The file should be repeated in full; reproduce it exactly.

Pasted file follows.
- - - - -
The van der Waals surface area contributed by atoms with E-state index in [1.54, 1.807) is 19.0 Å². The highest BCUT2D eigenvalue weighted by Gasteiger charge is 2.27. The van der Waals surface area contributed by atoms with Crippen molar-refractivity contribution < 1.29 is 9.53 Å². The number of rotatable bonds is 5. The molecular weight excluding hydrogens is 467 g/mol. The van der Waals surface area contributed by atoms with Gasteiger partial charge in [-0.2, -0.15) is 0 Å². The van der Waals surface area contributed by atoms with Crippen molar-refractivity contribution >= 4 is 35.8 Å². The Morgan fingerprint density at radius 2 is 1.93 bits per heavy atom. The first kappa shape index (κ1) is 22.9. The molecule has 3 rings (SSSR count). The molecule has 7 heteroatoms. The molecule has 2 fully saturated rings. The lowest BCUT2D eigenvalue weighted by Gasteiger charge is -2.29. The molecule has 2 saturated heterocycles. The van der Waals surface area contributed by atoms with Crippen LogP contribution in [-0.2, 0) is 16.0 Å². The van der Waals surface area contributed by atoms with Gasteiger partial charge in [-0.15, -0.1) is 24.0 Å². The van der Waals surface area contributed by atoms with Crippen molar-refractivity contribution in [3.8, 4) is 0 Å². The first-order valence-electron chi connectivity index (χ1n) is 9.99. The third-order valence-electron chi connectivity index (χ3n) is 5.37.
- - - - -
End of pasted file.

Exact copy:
The van der Waals surface area contributed by atoms with E-state index in [1.54, 1.807) is 19.0 Å². The highest BCUT2D eigenvalue weighted by Gasteiger charge is 2.27. The van der Waals surface area contributed by atoms with Crippen molar-refractivity contribution < 1.29 is 9.53 Å². The number of rotatable bonds is 5. The molecular weight excluding hydrogens is 467 g/mol. The van der Waals surface area contributed by atoms with Gasteiger partial charge in [-0.2, -0.15) is 0 Å². The van der Waals surface area contributed by atoms with Crippen molar-refractivity contribution >= 4 is 35.8 Å². The Morgan fingerprint density at radius 2 is 1.93 bits per heavy atom. The first kappa shape index (κ1) is 22.9. The molecule has 3 rings (SSSR count). The molecule has 7 heteroatoms. The molecule has 2 fully saturated rings. The lowest BCUT2D eigenvalue weighted by Gasteiger charge is -2.29. The molecule has 2 saturated heterocycles. The van der Waals surface area contributed by atoms with Crippen LogP contribution in [-0.2, 0) is 16.0 Å². The van der Waals surface area contributed by atoms with Gasteiger partial charge in [-0.15, -0.1) is 24.0 Å². The van der Waals surface area contributed by atoms with Crippen molar-refractivity contribution in [3.8, 4) is 0 Å². The first-order valence-electron chi connectivity index (χ1n) is 9.99. The third-order valence-electron chi connectivity index (χ3n) is 5.37.